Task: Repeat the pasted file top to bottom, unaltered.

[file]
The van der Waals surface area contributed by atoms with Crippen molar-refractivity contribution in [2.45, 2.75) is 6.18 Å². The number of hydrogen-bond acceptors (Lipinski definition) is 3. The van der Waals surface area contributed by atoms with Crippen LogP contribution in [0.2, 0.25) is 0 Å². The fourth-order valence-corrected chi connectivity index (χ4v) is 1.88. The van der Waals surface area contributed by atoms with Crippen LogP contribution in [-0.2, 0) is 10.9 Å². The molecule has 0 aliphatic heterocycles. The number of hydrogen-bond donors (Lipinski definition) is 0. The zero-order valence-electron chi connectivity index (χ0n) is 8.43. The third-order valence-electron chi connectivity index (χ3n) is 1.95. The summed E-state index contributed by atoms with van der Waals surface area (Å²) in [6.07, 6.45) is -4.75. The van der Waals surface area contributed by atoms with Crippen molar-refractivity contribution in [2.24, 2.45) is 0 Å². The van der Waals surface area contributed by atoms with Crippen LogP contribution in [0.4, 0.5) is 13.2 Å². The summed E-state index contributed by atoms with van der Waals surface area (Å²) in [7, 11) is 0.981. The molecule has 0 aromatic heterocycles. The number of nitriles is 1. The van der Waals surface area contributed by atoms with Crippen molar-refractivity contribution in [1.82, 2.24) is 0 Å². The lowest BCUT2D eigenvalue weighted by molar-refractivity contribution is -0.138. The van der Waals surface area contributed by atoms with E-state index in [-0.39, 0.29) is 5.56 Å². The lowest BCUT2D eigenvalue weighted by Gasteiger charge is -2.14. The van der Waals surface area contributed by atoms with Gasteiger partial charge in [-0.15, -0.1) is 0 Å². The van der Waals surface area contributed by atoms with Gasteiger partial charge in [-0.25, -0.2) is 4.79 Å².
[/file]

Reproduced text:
The van der Waals surface area contributed by atoms with Crippen molar-refractivity contribution in [2.45, 2.75) is 6.18 Å². The number of hydrogen-bond acceptors (Lipinski definition) is 3. The van der Waals surface area contributed by atoms with Crippen LogP contribution in [0.2, 0.25) is 0 Å². The fourth-order valence-corrected chi connectivity index (χ4v) is 1.88. The van der Waals surface area contributed by atoms with Crippen LogP contribution in [-0.2, 0) is 10.9 Å². The molecule has 0 aliphatic heterocycles. The number of hydrogen-bond donors (Lipinski definition) is 0. The zero-order valence-electron chi connectivity index (χ0n) is 8.43. The third-order valence-electron chi connectivity index (χ3n) is 1.95. The summed E-state index contributed by atoms with van der Waals surface area (Å²) in [6.07, 6.45) is -4.75. The van der Waals surface area contributed by atoms with Crippen molar-refractivity contribution in [2.24, 2.45) is 0 Å². The van der Waals surface area contributed by atoms with Crippen LogP contribution in [0.4, 0.5) is 13.2 Å². The summed E-state index contributed by atoms with van der Waals surface area (Å²) in [7, 11) is 0.981. The molecule has 0 aromatic heterocycles. The number of nitriles is 1. The van der Waals surface area contributed by atoms with Crippen molar-refractivity contribution in [1.82, 2.24) is 0 Å². The lowest BCUT2D eigenvalue weighted by molar-refractivity contribution is -0.138. The van der Waals surface area contributed by atoms with E-state index in [-0.39, 0.29) is 5.56 Å². The lowest BCUT2D eigenvalue weighted by Gasteiger charge is -2.14. The van der Waals surface area contributed by atoms with Gasteiger partial charge in [-0.15, -0.1) is 0 Å². The van der Waals surface area contributed by atoms with Gasteiger partial charge in [-0.25, -0.2) is 4.79 Å².